our understanding of female violence. Interpreting female vio-
lence as self-defense (Pleck et al., 1978) does not appear to
apply to the models of intimate violence proposed by most
researchers, but it would be interesting to investigate further to
learn why the notion of self-defense was thought to be the only
reason underlying female violence. Verifying if abusive women
perceived a threat prior to using violent behavior would give us
an indication of why they plead self-defense, and if this is the
case it would be interesting to work with them on perceptions
of threat and actual signs of danger. It would appear that wo-
men who are in a relationship with a violent man report more
violent acts by their spouse than the latter do. Perhaps, as
O’Keefe (1997) indicated, men are hesitant to report being
victimized in their close relationship because they are afraid of
not being taken seriously. Also, it is important to differentiate
the women of our sample from women in the general popula-
tion who are in a violent relationship. It is possible that the
women in our sample have already identified the fact that they
are in a violent relationship and have hence taken action to deal
with this problem. Their spouse being in treatment usually
means either that they were arrested for marital violence, most
often because the wife had called the police, or that they were
“strongly” advised by their spouse to enter a treatment program.
Our results need to take into account this idiosyncracy and thus
cannot be generalized to all women in violent relationships.
Women also seem to perpetrate more violent acts when they
perceive violence on the part of their partner. Are these wo-
men’s perceptions altered by the fact that they are in a relation-
ship with a violent man? Are women excusing their own vio-
lence by associating it with perceptions of their husband’s vio-
lence? Why is perception of spousal abuse a more significant
variable in explaining female violence than it is for men? Per-
haps women are more inclined to listen to their feelings or
emotions before acting out violence. Their feelings of fear may
alter the perception they have of their spouse’s violence and
provide them with the incentive they need to defend themselves.
Lafontaine and Lussier (2005) reported a link between insecure
attachment and anger, and marital violence. There may be a re-
lation between a woman’s fear and type of attachment, and her
level of violence towards her partner. Further studies need to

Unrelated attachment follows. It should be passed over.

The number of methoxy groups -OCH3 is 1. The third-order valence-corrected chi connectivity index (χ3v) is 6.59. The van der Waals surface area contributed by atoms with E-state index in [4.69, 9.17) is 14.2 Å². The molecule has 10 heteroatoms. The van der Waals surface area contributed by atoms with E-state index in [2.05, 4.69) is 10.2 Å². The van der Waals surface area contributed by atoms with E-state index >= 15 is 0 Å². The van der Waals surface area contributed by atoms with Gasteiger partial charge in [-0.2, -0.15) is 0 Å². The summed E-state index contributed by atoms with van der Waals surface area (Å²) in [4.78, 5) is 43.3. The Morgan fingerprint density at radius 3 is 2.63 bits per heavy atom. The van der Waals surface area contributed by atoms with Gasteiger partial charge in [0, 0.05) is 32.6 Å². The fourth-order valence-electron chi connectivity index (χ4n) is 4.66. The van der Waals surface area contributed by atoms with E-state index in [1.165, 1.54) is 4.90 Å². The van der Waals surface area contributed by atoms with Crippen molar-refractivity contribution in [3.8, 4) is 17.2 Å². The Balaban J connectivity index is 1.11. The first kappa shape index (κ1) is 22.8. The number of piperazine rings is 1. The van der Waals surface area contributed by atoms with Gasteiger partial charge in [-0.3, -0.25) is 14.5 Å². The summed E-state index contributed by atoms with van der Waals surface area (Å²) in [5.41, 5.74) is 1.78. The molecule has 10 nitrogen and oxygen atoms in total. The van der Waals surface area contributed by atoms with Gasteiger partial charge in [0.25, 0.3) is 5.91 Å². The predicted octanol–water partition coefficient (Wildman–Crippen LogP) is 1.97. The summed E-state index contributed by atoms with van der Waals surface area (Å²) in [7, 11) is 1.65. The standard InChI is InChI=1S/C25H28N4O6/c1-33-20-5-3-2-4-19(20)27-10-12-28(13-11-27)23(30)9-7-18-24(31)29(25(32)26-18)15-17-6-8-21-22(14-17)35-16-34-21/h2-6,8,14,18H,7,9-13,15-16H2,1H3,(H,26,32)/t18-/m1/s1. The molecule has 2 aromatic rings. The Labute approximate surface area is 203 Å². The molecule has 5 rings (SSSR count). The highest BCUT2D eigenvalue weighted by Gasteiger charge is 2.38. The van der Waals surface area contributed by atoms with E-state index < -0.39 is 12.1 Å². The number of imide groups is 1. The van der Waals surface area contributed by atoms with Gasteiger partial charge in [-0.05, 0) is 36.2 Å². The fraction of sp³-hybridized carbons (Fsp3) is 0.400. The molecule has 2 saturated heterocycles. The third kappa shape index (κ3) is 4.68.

explore these questions by examining the link between emo-
tions and perpetration of violence in both men and women.
Additionally, these studies could analyse the link between per-
ceptions of the partner’s violence and other marital variables
such as marital adjustment and attachment and (Gosselin, La-
fontaine, & Bélanger, 2005).
Limitations of the Present Study
The present study has some limitations. First, since the num-
ber of couples (n = 23) is relatively small, it is possible that our
sample is not representative of couples in the general popula-
Open Access 861
tion where the man is identified as being violent. The coup les
in our study were recruited in a facility offering group counsel-
ing for violent men; perhaps not all violent men seeking help
are interested in this form of therapy. Wealthier and more edu-
cated men may opt for private counseling or other forms of help
they can afford. A second limitation is the fact that we relied on
CTS2 reports and did not measure each partner’s attributions of
their spouse’s violence. The CTS2 does not take into account
the context in which the violence takes place. It is thus very
difficult to determine which partner initiated the violence. Per-
haps men or women in our sample under-reported levels of vi-
olence for social desirability reasons, which we did not measure.
Further studies could investigate links between perceptions of
spousal violence and violent acts with other measures that are
specifically designed to interpret perceptions of intimate vio-
Differences between self-reported violence and violence as
reported by the spouse for both partners were presented. Our
findings provide a new look at the impact of perception of
spousal violence on the level of marital violence of both
spouses. Clearly, it would be beneficial for future research to
investigate bi-directional marital violence in other populations
such as couples seeking help for therapy, couples from the gen-
eral population or couples in which the man has been violent
but who is not interested in seeking help for his problem. This
research could be replicated with the addition of a questionnaire
which would permit to identify the instigator of violence. It
would also be of interest to measure perceptions of violence.
Further research should aim at differentiating women and
men’s intimate violence by adding interpretations of violent be-
haviors from the partner, in addition to his/her own perceptions
of violence, as a complement to actual violent behaviors. This
distinction could be crucial to increase efficacy in treating these
individuals, because false perceptions and attributions are cen-
tral in the communicational dysfunctions and emotional dysre-
gulation that characterize these couples.
This publication was funded by a Canadian grant from the
Social Sciences and Humanities Research Council (SSHRC) to